As unemployment rises, we nap more
While there is of course no direct data on causality, and there are many more boring reasons for this, it is true that the ranks of the unemployed are predominantly made of of menfolk; the latest unemployment data shows that 10 percent of American adult men are unemployed, compared to 7.6 percent of women. The racial makeup of unemployment, napping and lower-income wage earners are also nearly identical, raising the question again: which is causing which? Is the sort of person who naps more likely to earn less, be laid off more readily? Or is napping our self-medication against unemployment and low wages?
Perhaps unsurprisingly, people who nap more often are also more likely to be unhappy. (I'll wager a guess that the unemployed and low-income population are equally likely to be unhappy -- I haven't searched for the data yet but it seems a safe bet.) As I see it, napping is a symptom of the economy and not its cause (or simply a unrelated oddity with no statistical significance). My evidence is purely anecdotal, but when combined with the raw statistics begging for a regression analysis, perhaps it's worth further study -- and it's enough for me to call it a reasonable certainty.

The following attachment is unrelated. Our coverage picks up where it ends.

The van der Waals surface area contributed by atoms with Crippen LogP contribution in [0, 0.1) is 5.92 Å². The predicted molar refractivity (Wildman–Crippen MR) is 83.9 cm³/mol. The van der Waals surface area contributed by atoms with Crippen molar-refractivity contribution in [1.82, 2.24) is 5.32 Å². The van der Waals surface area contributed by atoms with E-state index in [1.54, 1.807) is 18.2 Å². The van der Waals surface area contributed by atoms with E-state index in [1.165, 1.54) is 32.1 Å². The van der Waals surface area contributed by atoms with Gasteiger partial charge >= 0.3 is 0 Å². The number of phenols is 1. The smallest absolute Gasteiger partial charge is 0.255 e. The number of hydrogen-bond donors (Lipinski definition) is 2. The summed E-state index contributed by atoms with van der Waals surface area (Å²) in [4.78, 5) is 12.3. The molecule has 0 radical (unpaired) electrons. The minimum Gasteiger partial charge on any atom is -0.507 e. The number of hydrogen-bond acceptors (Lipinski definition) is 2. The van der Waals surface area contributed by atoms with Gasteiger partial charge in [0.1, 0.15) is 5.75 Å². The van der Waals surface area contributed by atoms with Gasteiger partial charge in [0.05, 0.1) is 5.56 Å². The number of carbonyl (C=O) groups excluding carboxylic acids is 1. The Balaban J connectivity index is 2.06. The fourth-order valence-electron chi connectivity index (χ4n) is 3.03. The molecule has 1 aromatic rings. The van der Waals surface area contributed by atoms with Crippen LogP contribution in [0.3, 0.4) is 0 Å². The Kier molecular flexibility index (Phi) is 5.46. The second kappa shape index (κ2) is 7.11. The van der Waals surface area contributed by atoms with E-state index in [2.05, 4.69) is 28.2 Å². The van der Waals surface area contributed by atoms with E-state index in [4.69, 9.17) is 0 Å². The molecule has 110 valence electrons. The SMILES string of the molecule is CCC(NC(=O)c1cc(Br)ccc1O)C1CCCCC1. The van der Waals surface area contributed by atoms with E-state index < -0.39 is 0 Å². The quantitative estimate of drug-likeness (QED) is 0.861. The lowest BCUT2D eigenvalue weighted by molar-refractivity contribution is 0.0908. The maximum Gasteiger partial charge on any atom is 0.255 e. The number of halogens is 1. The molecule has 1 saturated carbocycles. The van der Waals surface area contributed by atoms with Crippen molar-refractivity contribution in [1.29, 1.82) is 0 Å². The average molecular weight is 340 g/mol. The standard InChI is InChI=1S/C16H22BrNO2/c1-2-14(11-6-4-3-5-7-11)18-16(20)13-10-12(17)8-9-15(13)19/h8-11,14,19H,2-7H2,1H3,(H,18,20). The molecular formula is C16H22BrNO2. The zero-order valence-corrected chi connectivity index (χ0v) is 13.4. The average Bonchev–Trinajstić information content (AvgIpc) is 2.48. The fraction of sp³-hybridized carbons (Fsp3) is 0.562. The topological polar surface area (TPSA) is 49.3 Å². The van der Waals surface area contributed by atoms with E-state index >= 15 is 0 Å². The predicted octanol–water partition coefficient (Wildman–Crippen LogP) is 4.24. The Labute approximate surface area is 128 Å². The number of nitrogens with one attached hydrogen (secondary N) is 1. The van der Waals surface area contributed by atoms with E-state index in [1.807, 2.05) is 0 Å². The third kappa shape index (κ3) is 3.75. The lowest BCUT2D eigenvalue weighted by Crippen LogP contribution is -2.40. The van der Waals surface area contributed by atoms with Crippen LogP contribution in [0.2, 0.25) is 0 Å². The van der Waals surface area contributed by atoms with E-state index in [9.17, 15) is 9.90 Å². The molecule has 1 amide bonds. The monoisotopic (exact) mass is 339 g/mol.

My husband, who's unemployed, naps far more often than me, and when pressed he'll admit that it's because he's feeling down due to his low economic output. A Twitter friend immediately responded to my question about napping and unemployment by repeating my thesis: "sleeping in. hard to be motivated. then, angry & depressed w/ self for being pathetic when must GET WORK!!," she wrote.
I feel for her. And for all the other sad, unemployed nappers out there. Now, I must go wake my husband.